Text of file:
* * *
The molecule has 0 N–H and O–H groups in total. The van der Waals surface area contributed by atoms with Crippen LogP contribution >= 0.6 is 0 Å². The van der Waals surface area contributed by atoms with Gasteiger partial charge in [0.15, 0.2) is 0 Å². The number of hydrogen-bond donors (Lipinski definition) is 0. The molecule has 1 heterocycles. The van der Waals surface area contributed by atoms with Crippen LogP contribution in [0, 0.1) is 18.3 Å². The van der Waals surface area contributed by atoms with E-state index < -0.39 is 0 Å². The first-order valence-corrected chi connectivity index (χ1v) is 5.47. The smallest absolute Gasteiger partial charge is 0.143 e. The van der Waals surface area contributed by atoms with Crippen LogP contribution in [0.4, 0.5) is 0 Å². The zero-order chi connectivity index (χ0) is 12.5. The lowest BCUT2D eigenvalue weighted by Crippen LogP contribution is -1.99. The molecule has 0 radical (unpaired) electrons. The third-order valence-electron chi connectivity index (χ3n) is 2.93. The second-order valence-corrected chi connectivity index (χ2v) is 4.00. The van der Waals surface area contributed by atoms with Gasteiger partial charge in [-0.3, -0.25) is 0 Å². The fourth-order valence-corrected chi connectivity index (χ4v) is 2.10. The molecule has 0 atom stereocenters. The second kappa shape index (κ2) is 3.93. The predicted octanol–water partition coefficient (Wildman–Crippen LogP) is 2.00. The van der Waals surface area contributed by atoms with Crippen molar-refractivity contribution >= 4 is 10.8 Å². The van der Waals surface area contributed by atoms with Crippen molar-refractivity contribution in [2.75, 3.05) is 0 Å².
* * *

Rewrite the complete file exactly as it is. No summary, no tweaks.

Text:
The molecule has 0 N–H and O–H groups in total. The van der Waals surface area contributed by atoms with Crippen LogP contribution >= 0.6 is 0 Å². The van der Waals surface area contributed by atoms with Gasteiger partial charge in [0.15, 0.2) is 0 Å². The number of hydrogen-bond donors (Lipinski definition) is 0. The molecule has 1 heterocycles. The van der Waals surface area contributed by atoms with Crippen LogP contribution in [0, 0.1) is 18.3 Å². The van der Waals surface area contributed by atoms with E-state index < -0.39 is 0 Å². The first-order valence-corrected chi connectivity index (χ1v) is 5.47. The smallest absolute Gasteiger partial charge is 0.143 e. The van der Waals surface area contributed by atoms with Crippen LogP contribution in [0.4, 0.5) is 0 Å². The zero-order chi connectivity index (χ0) is 12.5. The lowest BCUT2D eigenvalue weighted by Crippen LogP contribution is -1.99. The molecule has 0 radical (unpaired) electrons. The third-order valence-electron chi connectivity index (χ3n) is 2.93. The second-order valence-corrected chi connectivity index (χ2v) is 4.00. The van der Waals surface area contributed by atoms with Gasteiger partial charge in [-0.3, -0.25) is 0 Å². The fourth-order valence-corrected chi connectivity index (χ4v) is 2.10. The molecule has 0 atom stereocenters. The second kappa shape index (κ2) is 3.93. The predicted octanol–water partition coefficient (Wildman–Crippen LogP) is 2.00. The van der Waals surface area contributed by atoms with Crippen molar-refractivity contribution >= 4 is 10.8 Å². The van der Waals surface area contributed by atoms with Crippen molar-refractivity contribution in [2.75, 3.05) is 0 Å².